It does seem rather strange that two different sausages would have the same name. According to Wikipedia,  “The Low German word mett, meaning minced pork without bacon, is derived from the Old Saxon word meti (meaning food), and is related to the English word ‘meat’.” I don’t know about you, but knowing that the name of this sausage (wurst) –mett– means chopped pork, or meat, or food–does not really clarify much for me.

WHAT’S IT MADE OF?

The Steiglmeier sausage has both pork and beef, making it the Branschweiger variety. The essential flavoring in this sausage is garlic, and paprika plays a big role in this one as well, giving it a nice pink tint.

I have already written about my appreciation of the spreadable Braunschweiger.  And the style of Mettwurst I bought may be called Braunschweiger Mettwurst. You can find other names for varieties of this sausage on the excellent web site thespruceeeats.com  which also gives a scientific analysis of how the curing process works.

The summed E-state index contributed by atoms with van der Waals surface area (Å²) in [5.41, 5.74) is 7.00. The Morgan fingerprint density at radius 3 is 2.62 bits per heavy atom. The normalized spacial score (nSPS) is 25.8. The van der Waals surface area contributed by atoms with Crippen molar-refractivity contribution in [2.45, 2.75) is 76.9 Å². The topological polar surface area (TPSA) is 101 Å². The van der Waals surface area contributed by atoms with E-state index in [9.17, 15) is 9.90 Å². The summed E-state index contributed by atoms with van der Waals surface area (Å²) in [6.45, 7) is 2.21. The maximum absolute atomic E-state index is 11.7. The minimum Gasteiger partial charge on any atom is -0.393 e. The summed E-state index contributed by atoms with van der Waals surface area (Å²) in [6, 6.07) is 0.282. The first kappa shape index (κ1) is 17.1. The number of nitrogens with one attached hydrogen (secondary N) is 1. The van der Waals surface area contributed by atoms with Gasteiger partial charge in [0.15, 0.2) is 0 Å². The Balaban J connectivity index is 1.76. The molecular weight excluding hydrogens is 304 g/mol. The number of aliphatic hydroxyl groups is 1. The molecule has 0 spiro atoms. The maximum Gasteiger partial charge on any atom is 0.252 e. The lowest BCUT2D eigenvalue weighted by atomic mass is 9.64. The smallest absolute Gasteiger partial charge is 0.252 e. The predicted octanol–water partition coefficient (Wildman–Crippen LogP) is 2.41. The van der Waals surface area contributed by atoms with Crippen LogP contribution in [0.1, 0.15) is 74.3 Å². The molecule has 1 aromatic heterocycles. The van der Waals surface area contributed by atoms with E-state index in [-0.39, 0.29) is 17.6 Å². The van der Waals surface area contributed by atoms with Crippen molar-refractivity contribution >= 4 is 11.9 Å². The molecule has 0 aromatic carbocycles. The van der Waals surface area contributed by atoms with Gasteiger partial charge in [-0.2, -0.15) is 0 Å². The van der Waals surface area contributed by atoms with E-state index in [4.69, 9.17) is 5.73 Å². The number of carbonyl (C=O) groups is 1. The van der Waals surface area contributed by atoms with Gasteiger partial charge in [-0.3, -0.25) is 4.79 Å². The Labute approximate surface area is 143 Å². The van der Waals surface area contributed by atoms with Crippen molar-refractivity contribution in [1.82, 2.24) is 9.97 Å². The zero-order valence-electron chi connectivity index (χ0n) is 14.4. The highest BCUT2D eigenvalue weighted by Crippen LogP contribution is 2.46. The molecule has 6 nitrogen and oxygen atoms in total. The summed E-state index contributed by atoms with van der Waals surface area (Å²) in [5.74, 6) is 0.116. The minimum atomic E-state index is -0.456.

THE ENDLESS SAUSAGE SEARCH

The delicious garlicy Mettwurst  spread on crackers my be my favorite German sausage so far. However, I happened upon a blog post about sausage in Cincinnati that convinced me I have a duty to explore the German culture foods of my own state of Ohio. And that includes those link sausages that also go by the name of Mettwurst. My German ancestors mostly settled in northwestern Ohio as a child I lived either in the northwest or in Columbus, so Cincinnati foods were a world apart.  But, hey, its never too late to try another German sausage.

The German Sausage Series

Weisswurst

Gelbwurst

Krakauerwurst

Blutwurst

Berliner Leberwurst